As T-Mobile Park went silent and the 20,000-plus fans bowed their heads to honor the passing of a man most of them didn’t know about, let alone understand his influence on the Mariners as an organization and the game of baseball, a picture of a smiling Benjamin Ray “Benny” Looper appeared on the massive video screen in center field.
Looper, who spent more than 30 years of his life in professional baseball, including 22 years with the Mariners, passed away Friday in Norman, Oklahoma, at the age of 72.
A gentleman in every sense, Looper had a kind and gentle demeanor that allowed him to fit in comfortably in almost any situation and made him beloved by those who worked with him and for him.
Looper worked in a variety of roles in the baseball operations and scouting department for the Mariners and general manager Pat Gillick and later Bill Bavasi, who was named as Gillick’s replacement. Looper was a finalist along with Bavasi for his “dream job,” but remained in the organization after not getting chosen.
The Mariners released this about Looper’s passing:
“Upon learning of his passing today, the Mariners thoughts are with the family of longtime Mariners and Major League Baseball scout and executive Benny Looper.
“After beginning his career as a professional scout with Toronto, Benny spent 22 seasons (1987-2008) as an integral part of the Mariners baseball operation as a scout, national supervisor and cross checker, special assignment scout, director of player development, vice president of player development & scouting, and vice president of player personnel. Benny helped find, develop, and promote key players for the Mariners for more than two decades. His importance in the team’s successes in the 90s and 2000s can not be overstated.
“More importantly though, Benny was one of the best people to ever work in Major League Baseball. His skills on the field were only overshadowed by his personality, ready smile, caring demeanor, and passion to help others succeed that he demonstrated each day for the Blue Jays, Mariners and (from 2008 until his retirement in 2017) the Phillies.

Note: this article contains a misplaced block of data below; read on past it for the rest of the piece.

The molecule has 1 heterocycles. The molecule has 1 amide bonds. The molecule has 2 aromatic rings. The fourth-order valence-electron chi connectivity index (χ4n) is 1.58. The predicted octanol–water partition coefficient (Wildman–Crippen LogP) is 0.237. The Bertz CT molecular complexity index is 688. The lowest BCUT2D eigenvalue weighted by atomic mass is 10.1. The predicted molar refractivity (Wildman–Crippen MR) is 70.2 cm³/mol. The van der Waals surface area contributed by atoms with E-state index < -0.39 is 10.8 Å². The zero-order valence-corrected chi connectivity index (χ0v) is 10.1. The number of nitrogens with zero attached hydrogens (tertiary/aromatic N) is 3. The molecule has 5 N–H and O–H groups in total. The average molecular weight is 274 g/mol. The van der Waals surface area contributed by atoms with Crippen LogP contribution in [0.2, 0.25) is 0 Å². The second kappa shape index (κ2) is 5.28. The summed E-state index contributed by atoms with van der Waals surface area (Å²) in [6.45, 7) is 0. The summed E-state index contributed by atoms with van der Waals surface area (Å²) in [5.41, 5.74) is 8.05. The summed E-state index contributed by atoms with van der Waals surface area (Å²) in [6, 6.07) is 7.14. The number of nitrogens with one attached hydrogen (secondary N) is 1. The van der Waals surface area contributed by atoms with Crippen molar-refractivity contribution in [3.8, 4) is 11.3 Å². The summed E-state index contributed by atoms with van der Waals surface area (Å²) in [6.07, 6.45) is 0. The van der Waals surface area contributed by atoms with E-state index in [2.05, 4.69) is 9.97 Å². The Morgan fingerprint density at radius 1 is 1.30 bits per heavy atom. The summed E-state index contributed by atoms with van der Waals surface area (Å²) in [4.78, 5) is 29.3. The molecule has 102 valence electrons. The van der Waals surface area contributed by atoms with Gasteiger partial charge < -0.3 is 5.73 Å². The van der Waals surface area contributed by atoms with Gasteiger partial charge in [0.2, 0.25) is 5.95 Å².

“We hope his memory is a blessing for his wife Sandra, children Staci and Aaron, and four grandchildren.”
Looper left the organization after 2008 when general manager Jack Zduriencik was hired to replace Bavasi, who was fired midway through that season. Zduriencik asked Looper, who was serving as the team’s vice president of player personnel, to take a demotion to a scouting role in the Midwest. Looper declined and left the organization.
He didn’t remain unemployed for long. Gillick, who was promoted to president of baseball operations for the Phillies, hired his longtime friend to serve as an assistant general manager of player personnel for his replacement Ruben Amaro Jr.
Looper stayed with the Phillies until 2017, eventually moving into a senior adviser role.
Amaro Jr. tweeted out his thoughts on Looper’s death:
“I was just informed that a very close friend, mentor, baseball lifer and co-worker, Benny Looper, has passed away. Benny was one of my first hires as a GM and it was one of the best decisions I’ve ever made both personally and professionally. I am just crushed.”
“The world has lost a wonderful man and one of the kindest, most considerate gentleman I’ve come to know. Thank you, Benny, for all you’ve meant to me, my family, to baseball, to the @Phillies and to your family. Keep the Loopers in your prayers. RIP, Benny. Love you”
The Phillies released this statement:
“The Phillies are deeply saddened to announce the passing of a special friend, former Assistant General Manager and Special Advisor Benny Looper. Benny was a member of the Phillies organization from 2008 to 2017. He was responsible for scouting and player development in both amateur and professional assignments. During his tenure, 11 minor league teams made the playoffs with three winning their respective championships. Aside from his contributions to the club’s success, Benny will long be remembered for his endearing personality, kindhearted demeanor, and infectious smile.”
Looper was born Sept. 29, 1948, in Granite, Oklahoma. A standout catcher for Granite High School, he was drafted in the second round of the 1968 MLB draft by the Cardinals. He played five minor league seasons.